Palestine soon became the second most important market for Israel, after the United States. Ninety percent of the Palestinian import came from Israel, 70 percent of Palestinian export went to Israel (products and goods which did not compete with Israeli products, or which had been produced by Palestinian subcontractors of Israeli companies. Given that total revenues from imports were twice as great as from export in the 1970s and 1980s, the Palestinian balance sheet showed a severe structural deficit.
Palestinian Labourers in Israel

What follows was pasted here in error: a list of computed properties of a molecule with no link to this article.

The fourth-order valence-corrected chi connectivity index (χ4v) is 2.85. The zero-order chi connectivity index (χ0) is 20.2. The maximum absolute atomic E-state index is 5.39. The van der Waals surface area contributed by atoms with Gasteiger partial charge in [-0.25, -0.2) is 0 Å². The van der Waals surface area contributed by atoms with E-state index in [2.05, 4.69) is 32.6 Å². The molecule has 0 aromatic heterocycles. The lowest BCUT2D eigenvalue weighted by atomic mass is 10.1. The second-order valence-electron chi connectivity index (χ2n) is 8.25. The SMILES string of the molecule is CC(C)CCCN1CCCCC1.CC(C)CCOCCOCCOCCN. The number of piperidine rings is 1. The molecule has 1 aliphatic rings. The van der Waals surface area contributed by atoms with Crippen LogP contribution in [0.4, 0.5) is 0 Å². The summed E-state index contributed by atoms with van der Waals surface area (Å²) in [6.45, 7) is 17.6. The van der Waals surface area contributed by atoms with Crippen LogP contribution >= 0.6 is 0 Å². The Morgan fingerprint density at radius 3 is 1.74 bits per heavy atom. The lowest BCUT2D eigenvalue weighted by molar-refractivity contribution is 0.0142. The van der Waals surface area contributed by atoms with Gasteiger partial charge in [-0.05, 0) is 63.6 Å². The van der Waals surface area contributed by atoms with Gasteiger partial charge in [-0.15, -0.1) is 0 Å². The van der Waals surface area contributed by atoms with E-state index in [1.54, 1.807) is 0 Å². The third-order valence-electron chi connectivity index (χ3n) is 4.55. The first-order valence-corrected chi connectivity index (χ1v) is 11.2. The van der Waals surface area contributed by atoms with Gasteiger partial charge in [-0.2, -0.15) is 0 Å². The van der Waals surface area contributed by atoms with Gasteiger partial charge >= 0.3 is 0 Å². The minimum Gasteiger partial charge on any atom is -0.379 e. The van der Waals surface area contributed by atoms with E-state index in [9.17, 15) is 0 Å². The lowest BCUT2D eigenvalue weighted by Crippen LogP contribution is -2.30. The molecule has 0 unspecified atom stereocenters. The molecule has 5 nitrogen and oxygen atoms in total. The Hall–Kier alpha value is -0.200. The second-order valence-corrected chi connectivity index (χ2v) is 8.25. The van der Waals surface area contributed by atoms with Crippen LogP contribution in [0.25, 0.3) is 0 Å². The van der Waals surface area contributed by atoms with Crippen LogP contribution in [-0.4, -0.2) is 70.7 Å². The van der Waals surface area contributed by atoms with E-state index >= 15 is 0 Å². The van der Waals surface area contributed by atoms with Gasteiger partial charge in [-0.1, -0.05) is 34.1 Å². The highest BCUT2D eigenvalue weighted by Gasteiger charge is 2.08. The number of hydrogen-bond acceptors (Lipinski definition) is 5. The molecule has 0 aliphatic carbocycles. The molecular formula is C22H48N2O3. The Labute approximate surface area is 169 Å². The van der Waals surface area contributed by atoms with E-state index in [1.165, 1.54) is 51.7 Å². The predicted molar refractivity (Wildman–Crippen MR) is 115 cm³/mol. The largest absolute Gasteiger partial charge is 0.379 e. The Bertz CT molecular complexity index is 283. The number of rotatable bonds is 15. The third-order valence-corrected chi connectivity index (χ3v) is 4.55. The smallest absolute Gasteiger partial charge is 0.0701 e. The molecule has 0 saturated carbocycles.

Paradoxically, during the first years of the occupation, in the period between 1968 and 1972, the Palestinians’ gross national product and purchasing power increased rather than decreased, by an average of 13 percent per year. This was for a number of reasons. In the second year of the occupation, Israel allowed Palestinians to work in Israel – firstly unschooled labourers, especially in construction, afterwards also in industry and agriculture. The workforce was recruited in Palestine by Israeli employment agencies. The Israeli labour market was keen to employ Palestinian workers as they were willing to work for lower wages than Israeli employees. Nonetheless, Palestinian workers earned more in Israel than under Palestinian employees (if they had employment). However, it was forbidden for Palestinian workers to spend the evening and night in Israel once work was done. They were left no option other than to commute between their homes and the workplace, which was possible given the reasonably short distances involved.